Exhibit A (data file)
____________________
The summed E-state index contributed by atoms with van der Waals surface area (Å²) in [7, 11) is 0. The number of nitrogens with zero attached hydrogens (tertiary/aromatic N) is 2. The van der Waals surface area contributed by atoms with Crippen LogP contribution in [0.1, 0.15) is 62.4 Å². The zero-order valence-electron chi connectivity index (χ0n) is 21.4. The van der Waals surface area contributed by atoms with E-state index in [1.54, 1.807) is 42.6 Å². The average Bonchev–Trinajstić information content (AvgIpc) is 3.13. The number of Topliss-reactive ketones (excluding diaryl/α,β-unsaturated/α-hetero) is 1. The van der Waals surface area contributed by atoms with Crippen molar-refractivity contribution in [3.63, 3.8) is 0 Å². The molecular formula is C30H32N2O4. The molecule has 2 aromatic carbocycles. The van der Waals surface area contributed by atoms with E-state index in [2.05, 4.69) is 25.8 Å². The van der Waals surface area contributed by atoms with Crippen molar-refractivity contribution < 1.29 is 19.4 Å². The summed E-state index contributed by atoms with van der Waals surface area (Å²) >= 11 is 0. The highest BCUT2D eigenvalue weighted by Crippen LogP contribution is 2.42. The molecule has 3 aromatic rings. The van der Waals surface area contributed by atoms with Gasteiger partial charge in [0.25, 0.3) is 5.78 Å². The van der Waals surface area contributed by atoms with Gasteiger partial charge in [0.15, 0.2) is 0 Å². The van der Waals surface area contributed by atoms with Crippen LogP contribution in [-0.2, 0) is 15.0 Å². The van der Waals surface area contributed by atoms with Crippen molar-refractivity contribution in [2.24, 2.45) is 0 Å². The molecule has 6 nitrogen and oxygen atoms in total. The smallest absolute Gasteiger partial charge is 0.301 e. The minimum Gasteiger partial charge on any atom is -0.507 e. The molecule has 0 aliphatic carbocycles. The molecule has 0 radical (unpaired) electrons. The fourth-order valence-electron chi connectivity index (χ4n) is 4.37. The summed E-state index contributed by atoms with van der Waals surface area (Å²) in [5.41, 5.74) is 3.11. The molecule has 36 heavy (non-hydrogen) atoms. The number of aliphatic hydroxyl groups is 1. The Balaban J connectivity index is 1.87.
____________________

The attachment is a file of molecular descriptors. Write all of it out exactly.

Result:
The summed E-state index contributed by atoms with van der Waals surface area (Å²) in [7, 11) is 0. The number of nitrogens with zero attached hydrogens (tertiary/aromatic N) is 2. The van der Waals surface area contributed by atoms with Crippen LogP contribution in [0.1, 0.15) is 62.4 Å². The zero-order valence-electron chi connectivity index (χ0n) is 21.4. The van der Waals surface area contributed by atoms with E-state index in [1.54, 1.807) is 42.6 Å². The average Bonchev–Trinajstić information content (AvgIpc) is 3.13. The number of Topliss-reactive ketones (excluding diaryl/α,β-unsaturated/α-hetero) is 1. The van der Waals surface area contributed by atoms with Crippen molar-refractivity contribution in [3.63, 3.8) is 0 Å². The molecular formula is C30H32N2O4. The molecule has 2 aromatic carbocycles. The van der Waals surface area contributed by atoms with E-state index in [2.05, 4.69) is 25.8 Å². The van der Waals surface area contributed by atoms with Crippen molar-refractivity contribution < 1.29 is 19.4 Å². The summed E-state index contributed by atoms with van der Waals surface area (Å²) >= 11 is 0. The highest BCUT2D eigenvalue weighted by Crippen LogP contribution is 2.42. The molecule has 3 aromatic rings. The van der Waals surface area contributed by atoms with Gasteiger partial charge in [0.25, 0.3) is 5.78 Å². The van der Waals surface area contributed by atoms with Gasteiger partial charge in [0.15, 0.2) is 0 Å². The van der Waals surface area contributed by atoms with Crippen LogP contribution in [-0.2, 0) is 15.0 Å². The van der Waals surface area contributed by atoms with Crippen molar-refractivity contribution in [2.24, 2.45) is 0 Å². The molecule has 6 nitrogen and oxygen atoms in total. The smallest absolute Gasteiger partial charge is 0.301 e. The minimum Gasteiger partial charge on any atom is -0.507 e. The molecule has 0 aliphatic carbocycles. The molecule has 0 radical (unpaired) electrons. The fourth-order valence-electron chi connectivity index (χ4n) is 4.37. The summed E-state index contributed by atoms with van der Waals surface area (Å²) in [5.41, 5.74) is 3.11. The molecule has 36 heavy (non-hydrogen) atoms. The number of aliphatic hydroxyl groups is 1. The Balaban J connectivity index is 1.87.